The Chinese encirclement: within and without
The recent border dispute has again raised the spectre of Chinese encirclement. It comes close on the heels of India’s boycott of the ambitious Belt and Road Initiative (BRI) summit in China. What is unfortunate, though, is that the dreaded encirclement may have already occurred and, if anything, the recent dispute highlights the fraught and schizophrenic nature of the India-China relationship.
The fresh skirmish at the tri-junction of India, Bhutan and China is part of on-going border tensions. The stand-off continues with both sides raising the temperature gradually, much like the dial on a thermostat; apart from incendiary statements, China recently increased its fleet presence in the Indian Ocean Region. In the past, many similar border misunderstandings were resolved quietly. The latest one burst into the headlines with impeccable timing during Prime Minister Narendra Modi’s visit to the US.
India ignored the BRI summit because it objects to the China Pakistan Economic Corridor (CPEC) which passes through Pakistan-occupied disputed territory. India’s contention is that CPEC is a unilateral validation of Pakistan’s claim on disputed territory. There are other reasons for India’s nervousness. China’s BRI is viewed as a strategic encirclement of India: Hambantota port in Sri Lanka, CPEC traversing west China via Gilgit-Baltistan all the way to Gwadar port in Balochistan, a road from Yunan province cutting through Myanmar to end at a deep-sea port in Kyaukpyu.
But, apart from the geopolitical squeeze, developments seem to indicate that a Chinese geo-economic encirclement may have already happened. While there is popular concern over the overwhelming presence of China-made idols of Indian gods or cheap toys, these are the proverbial iceberg’s tip. What seems to have gone unnoticed is an insidious China creep within the Indian trade, business and financial landscape.
News from the cricket world provides a glimpse: Chinese handset manufacturer Vivo won rights to cricket tournament Indian Premier League (IPL). Vivo will pay Rs2,199 crore for the next five years, which works out to 267% premium over base price of Rs120 crore a year. The next closest bidder was Oppo, which bid Rs1,430 crore for five years. Vivo’s bid is impressive, when compared to Oppo’s bid or the base price, or even amounts paid by previous sponsors (such as, DLF or Pepsi).
But it’s hard to miss the irony. Brands Vivo and Oppo are actually siblings and manufactured by the same Chinese company, BBK Electronics (which also owns brand One Plus). The IPL bidding process should have treated them as parties acting in concert, though that seems to have been overlooked in the general brouhaha over the money on the table. Chinese handset brands now command over 50% of the Indian smartphone market share.
Here’s another example. Chinese capital goods manufacturers have made deep inroads into India, with some critical sectors now highly dependent on Chinese spares and after-sales servicing. For instance, in the boiler-turbine-generator (BTG) segment, many Indian power producers have installed Chinese BTGs. In the 12th Plan alone, close to 30% of generating capacity was sourced from China (goo.gl/5yB67A), with the trend continuing in the 13th Plan as well. What tipped the scales, apart from shorter delivery windows, was cheap buyers’ credit (through Exim Bank of China), with installation crews and maintenance staff thrown in.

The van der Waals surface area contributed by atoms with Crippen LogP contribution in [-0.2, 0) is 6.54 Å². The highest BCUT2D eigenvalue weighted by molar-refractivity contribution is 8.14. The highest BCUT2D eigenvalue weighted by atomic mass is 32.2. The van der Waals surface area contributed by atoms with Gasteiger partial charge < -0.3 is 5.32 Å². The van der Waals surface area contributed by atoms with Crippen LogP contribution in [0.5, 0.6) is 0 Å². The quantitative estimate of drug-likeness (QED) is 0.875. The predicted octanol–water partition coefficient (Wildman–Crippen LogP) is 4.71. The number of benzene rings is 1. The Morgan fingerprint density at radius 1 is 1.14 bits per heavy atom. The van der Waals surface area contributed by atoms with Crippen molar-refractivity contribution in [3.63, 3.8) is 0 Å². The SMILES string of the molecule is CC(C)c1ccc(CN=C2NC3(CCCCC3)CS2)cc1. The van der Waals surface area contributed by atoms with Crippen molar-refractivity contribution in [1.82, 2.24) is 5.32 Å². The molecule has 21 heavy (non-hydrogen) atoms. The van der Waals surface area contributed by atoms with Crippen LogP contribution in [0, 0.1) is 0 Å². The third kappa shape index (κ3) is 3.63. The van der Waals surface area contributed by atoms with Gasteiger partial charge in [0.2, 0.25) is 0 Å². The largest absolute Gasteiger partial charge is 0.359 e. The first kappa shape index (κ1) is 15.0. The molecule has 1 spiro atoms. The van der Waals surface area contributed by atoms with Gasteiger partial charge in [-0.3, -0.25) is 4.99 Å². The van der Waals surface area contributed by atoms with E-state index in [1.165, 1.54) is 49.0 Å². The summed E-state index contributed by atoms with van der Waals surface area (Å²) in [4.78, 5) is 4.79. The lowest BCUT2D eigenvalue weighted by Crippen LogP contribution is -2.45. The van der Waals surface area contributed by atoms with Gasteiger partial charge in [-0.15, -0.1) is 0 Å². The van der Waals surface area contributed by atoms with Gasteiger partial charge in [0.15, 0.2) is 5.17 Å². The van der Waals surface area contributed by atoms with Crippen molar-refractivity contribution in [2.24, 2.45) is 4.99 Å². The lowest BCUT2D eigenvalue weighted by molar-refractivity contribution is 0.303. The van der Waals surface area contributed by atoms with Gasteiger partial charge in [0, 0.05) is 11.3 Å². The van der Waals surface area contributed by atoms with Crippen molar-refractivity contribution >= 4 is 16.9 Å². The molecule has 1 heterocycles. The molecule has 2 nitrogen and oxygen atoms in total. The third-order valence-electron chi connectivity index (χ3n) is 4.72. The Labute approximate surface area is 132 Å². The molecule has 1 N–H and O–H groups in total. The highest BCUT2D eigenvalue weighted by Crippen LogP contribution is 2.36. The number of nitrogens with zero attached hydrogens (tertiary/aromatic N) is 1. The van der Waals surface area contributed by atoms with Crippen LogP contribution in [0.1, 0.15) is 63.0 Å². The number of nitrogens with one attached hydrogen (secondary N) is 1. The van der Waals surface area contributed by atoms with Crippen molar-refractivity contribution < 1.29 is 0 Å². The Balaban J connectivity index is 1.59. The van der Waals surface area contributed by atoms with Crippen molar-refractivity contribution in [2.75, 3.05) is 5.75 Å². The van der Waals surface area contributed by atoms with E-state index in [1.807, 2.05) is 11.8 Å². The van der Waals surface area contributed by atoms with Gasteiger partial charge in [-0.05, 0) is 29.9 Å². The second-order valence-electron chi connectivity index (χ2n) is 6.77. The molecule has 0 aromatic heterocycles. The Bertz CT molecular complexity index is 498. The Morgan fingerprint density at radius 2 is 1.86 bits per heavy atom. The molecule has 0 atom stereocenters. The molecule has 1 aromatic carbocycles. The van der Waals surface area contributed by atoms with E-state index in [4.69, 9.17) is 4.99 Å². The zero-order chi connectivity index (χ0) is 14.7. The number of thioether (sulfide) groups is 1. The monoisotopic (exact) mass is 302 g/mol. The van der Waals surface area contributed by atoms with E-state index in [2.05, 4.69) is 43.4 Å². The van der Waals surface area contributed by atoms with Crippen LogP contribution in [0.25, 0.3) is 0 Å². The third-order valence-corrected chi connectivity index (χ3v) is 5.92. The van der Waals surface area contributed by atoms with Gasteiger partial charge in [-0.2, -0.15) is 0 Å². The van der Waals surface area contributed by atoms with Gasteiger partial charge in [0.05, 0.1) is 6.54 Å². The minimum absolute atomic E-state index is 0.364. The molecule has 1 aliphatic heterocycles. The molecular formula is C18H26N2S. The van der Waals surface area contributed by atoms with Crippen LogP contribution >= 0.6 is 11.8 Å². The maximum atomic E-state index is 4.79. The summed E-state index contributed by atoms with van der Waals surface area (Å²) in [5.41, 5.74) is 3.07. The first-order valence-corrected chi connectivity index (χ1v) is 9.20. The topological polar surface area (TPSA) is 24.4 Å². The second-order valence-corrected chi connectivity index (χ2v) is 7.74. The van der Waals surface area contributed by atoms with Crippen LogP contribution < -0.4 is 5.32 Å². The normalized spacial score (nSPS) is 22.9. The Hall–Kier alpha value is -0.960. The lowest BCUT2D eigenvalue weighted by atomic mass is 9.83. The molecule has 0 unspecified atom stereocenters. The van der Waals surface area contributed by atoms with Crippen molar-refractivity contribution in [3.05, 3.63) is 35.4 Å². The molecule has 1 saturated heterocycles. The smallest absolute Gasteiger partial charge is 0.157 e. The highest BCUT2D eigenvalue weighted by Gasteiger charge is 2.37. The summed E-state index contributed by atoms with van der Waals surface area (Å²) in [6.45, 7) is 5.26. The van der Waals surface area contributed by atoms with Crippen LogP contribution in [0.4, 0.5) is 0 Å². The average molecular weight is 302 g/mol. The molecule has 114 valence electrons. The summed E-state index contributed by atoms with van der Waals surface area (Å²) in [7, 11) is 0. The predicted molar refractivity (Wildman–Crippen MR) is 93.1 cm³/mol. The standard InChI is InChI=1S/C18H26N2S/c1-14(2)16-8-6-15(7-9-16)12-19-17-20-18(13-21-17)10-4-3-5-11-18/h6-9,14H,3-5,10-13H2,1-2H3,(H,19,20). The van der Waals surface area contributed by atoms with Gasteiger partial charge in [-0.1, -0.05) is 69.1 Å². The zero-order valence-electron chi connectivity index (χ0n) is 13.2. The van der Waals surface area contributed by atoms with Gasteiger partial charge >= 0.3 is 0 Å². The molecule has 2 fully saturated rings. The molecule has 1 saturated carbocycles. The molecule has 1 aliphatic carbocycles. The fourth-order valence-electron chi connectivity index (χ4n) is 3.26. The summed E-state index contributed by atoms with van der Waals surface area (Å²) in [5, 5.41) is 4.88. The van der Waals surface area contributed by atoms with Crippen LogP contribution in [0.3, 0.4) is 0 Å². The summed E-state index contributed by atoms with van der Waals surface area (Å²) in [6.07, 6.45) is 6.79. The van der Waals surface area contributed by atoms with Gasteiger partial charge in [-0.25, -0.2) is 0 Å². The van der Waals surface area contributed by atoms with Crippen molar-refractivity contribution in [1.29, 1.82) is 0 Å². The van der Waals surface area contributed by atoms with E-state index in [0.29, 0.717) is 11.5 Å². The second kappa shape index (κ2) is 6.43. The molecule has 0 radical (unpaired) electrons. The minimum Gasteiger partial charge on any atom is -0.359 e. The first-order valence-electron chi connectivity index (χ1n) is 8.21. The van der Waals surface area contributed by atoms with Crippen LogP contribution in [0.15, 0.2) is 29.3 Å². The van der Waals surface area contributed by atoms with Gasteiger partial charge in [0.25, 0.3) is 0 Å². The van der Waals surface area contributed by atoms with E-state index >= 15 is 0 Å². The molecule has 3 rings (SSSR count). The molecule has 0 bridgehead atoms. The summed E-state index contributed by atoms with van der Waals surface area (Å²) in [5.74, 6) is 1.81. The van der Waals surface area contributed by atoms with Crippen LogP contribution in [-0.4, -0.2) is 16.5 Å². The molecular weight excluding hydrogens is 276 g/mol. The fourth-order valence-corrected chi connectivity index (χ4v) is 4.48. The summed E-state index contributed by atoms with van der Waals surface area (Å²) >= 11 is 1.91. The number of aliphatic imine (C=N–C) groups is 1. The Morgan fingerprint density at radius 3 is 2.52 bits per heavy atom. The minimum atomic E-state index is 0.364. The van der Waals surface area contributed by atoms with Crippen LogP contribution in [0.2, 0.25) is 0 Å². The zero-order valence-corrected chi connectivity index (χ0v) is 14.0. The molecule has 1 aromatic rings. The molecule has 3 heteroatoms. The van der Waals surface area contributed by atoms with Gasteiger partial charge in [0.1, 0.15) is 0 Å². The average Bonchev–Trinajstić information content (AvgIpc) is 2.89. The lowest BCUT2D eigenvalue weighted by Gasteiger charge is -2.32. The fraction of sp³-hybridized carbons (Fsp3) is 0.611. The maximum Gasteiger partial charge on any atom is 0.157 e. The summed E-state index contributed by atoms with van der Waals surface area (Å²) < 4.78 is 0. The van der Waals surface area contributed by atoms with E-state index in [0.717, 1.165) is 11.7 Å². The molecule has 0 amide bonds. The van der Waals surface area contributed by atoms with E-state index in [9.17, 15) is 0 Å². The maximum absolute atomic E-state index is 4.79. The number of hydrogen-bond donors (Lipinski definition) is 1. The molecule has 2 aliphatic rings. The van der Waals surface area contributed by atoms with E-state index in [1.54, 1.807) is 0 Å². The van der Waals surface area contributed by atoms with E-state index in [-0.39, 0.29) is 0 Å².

Chinese portfolio investors are the other angle in geo-economic encirclement. Among the list of banks managing the recent Central Depository Services Ltd initial public offering was a curious name: Haitong Securities India Pvt Ltd. Haitong, as per its website, is China’s second largest securities firm. Many of the firm’s senior management members hold, or have held in the past, organizational positions in the Communist Party of China. Haitong gained a toe-hold in the Indian market through its global acquisition of Espirito Santo. But, what is really interesting is that Haitong Securities was the book running lead manager in an IPO in which government-owned banks—State Bank of India and Bank of Baroda—were divesting their shareholding.
The Chinese footprint in the digital economy is also expanding rapidly. Numerous Chinese companies—Alibaba, Tencent, CTrip, Beijing Miteno Communication Technology, Bytedance—have made large investments in the Indian digital ecosystem, a mission-critical segment for Modi and his ministers.
India suffers a trade deficit with China which has increased over the years: from $38.7 billion in 2012-13 to $51 billion during 2016-17. One of the reasons for the large deficit are Chinese tariff and non-tariff barriers which constrain Indian exports; for example, Indian pharmaceutical exports have found it difficult to penetrate the Chinese market. Increased Chinese foreign direct investment was suggested to counter the rising trade deficit. But, there were no discussions on the nature of that investment: whether for manufacturing or for assembly jobs.
It would be hasty, and perhaps imprudent, to advocate slamming the doors or erecting barriers. But it is difficult to ignore the duality in rhetoric from both sides. The high decibel in security and strategic issues seems to be disengaged from trade and investment realities. One key question, therefore, needs to be answered: What kind of cost-benefit is involved in keeping engaged or in disengaging?
Rajrishi Singhal is a consultant and former editor of a leading business newspaper. His Twitter handle is @rajrishisinghal.
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